There are many articles out there about how to breathe when running, and how to improve your breathing methods. This is another.
Except that it’s different, because I’m not going to provide you with some bizarre exercises or deep breathing methods to enhance your running lung power. Instead, I’m going to share some brutal truths.
When it comes to running, a lot of people are resistant to the idea of changing their actual technique. Not the way they breathe, but the posture they hold and the way they move their bodies. As it turns out, there are a lot of reasons to focus on improving running technique, because most of us are doing it wrong. (You can read more about that in this running technique article.)
When it comes to breathing, however, if you find yourself gasping, it’s not a problem with your technique; it’s a problem with your condition. But more on that in a bit, because there are some basics about breathing while running to understand first.
“There is nothing you have to think about,” Dr. Jason Karp, who has a PhD in exercise physiology and is a running coach in San Diego tells me.
“Breathing should be natural,” he continues, “You don’t have to constantly think about what you’re doing.”
But trust me, there’s a little more to it.
“See if you can try to coordinate the two rhythms,” says Karp, who’s also the author of Running a Marathon for Dummies. What he means is that your breathing should be in sync with your foot strikes.
“At a slow pace, most people will take three to four steps per breath. As they get to be better runners, as they get quicker, this changes to two steps per breath,” he explains.
And this is exactly what I do. Right foot, then left foot, breath in, followed by right foot, then left foot, breath out. Or, you can start with the left — your choice — but that’s the goal: two steps per breath. Once you start getting fast, that is.
If you start off with three or four steps per breath that’s fine too. As you progress, the goal is to get up to that two steps per breath ratio.
But what about one step per breath? In Karp’s opinion, that’s too quick. “When you’re running quick it’s as high as 90 steps per minute, and it’s hard to take 90 breaths per minute. That’s more like a panting.”
The only exception to this, says Karp, is during interval training. During the hard part of an interval (running at a very high pace), you’ll still be at the two steps/breath ratio, but towards the end, maybe for as long as 30 seconds, it’s okay to take one breath per step because you’re pushing to the wall. You can’t sustain that very long though. When you get to that point it’s a signal that it’s time to slow down.
But I can’t catch my breath? What can I do?
Answer: Get in better shape.
Karp explains that any funky breathing techniques, or taking a deeper breath to try and bring in more oxygen doesn’t work because you can’t go beyond the 100 percent O2 saturation point for your blood. When you’re running at sea level he says, your blood is already at total oxygen saturation because the partial pressure of the outside air forces the oxygen into your blood stream.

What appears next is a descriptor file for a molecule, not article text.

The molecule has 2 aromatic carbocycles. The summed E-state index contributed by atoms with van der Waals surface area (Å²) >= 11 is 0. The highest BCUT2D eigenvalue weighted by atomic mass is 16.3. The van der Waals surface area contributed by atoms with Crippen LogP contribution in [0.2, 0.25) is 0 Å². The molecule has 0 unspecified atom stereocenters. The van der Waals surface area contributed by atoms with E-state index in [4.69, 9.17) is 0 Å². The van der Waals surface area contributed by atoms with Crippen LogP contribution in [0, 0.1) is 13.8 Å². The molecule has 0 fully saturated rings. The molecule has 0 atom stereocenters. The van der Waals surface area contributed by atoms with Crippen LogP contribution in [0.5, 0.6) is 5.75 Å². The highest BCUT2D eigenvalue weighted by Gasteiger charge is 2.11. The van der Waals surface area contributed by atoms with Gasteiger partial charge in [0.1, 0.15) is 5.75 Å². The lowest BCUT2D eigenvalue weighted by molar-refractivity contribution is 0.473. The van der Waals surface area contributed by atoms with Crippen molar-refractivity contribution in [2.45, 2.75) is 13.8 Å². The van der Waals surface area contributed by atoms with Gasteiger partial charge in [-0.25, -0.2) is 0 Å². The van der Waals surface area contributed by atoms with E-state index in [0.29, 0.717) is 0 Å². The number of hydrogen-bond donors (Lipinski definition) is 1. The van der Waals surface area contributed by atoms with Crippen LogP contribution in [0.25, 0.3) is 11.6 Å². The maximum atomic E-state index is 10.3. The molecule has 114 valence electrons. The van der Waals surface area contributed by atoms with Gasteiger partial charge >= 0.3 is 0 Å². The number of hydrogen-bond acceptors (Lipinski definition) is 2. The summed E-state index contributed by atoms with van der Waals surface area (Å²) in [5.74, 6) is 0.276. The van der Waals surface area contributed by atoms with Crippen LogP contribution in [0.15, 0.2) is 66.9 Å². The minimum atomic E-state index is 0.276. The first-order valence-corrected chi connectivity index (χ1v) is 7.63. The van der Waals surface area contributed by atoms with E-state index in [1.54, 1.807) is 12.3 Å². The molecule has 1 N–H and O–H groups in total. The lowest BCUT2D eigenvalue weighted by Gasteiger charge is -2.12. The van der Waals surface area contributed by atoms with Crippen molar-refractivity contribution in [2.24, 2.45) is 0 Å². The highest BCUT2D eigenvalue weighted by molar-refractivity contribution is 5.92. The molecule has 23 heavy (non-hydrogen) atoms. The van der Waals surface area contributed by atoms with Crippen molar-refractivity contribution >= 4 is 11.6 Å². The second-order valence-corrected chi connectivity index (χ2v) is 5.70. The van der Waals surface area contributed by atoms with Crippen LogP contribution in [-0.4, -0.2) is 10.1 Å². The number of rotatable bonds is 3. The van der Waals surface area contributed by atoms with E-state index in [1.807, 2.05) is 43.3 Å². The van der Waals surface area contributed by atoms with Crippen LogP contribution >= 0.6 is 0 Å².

At really high altitudes this saturation starts to decrease, however. “At 5,000 feet elevation, while at rest, your blood will be at about 95 percent or more saturation,” he explains.
So what is limiting people’s ability to breathe while running? It’s not getting oxygen in, it’s getting the CO2 out.
And that’s a function of fitness.
“When people start running,” Karp says, “they’re not metabolically fit. They can’t expel the CO2 as efficiently. The problem is simple conditioning. Taking a deeper breath isn’t going to fix the problem. Getting in better shape is the solution.”
The biggest thing is to understand what’s going on and not blame your lungs. The limitation is not lack of oxygen or lung performance. If you feel like you’re out of breath it’s because you’re pushing past your physiological tolerances. The good news is, you can boost your running lung power via things other than running, like swimming, cycling, fitness classes, or anything that elevates your heart and breathing rate for an extended period of time.
Breathing effectively — and not getting out of breath while running — is a practice makes perfect kind of thing, so get out there.
James S. Fell, MBA, is a certified strength and conditioning specialist with the National Strength and Conditioning Association. His syndicated column “In-Your-Face Fitness” for the Chicago Tribune runs in dozens of major newspapers across the U.S., and he also interviews well-known celebrities about their fitness regimens for the Los Angeles Times. Fell is also the senior fitness columnist for AskMen.com and TIME magazine. Based in Calgary, he is an avid runner, cyclist and weightlifter, and wishes he had more opportunities to go downhill skiing with his wife and two children. His new book, Lose It Right: A Brutally Honest 3-Stage Program to Help You Get Fit and Lose Weight Without Losing Your Mind, is available now. Visit his site for a free metabolism report.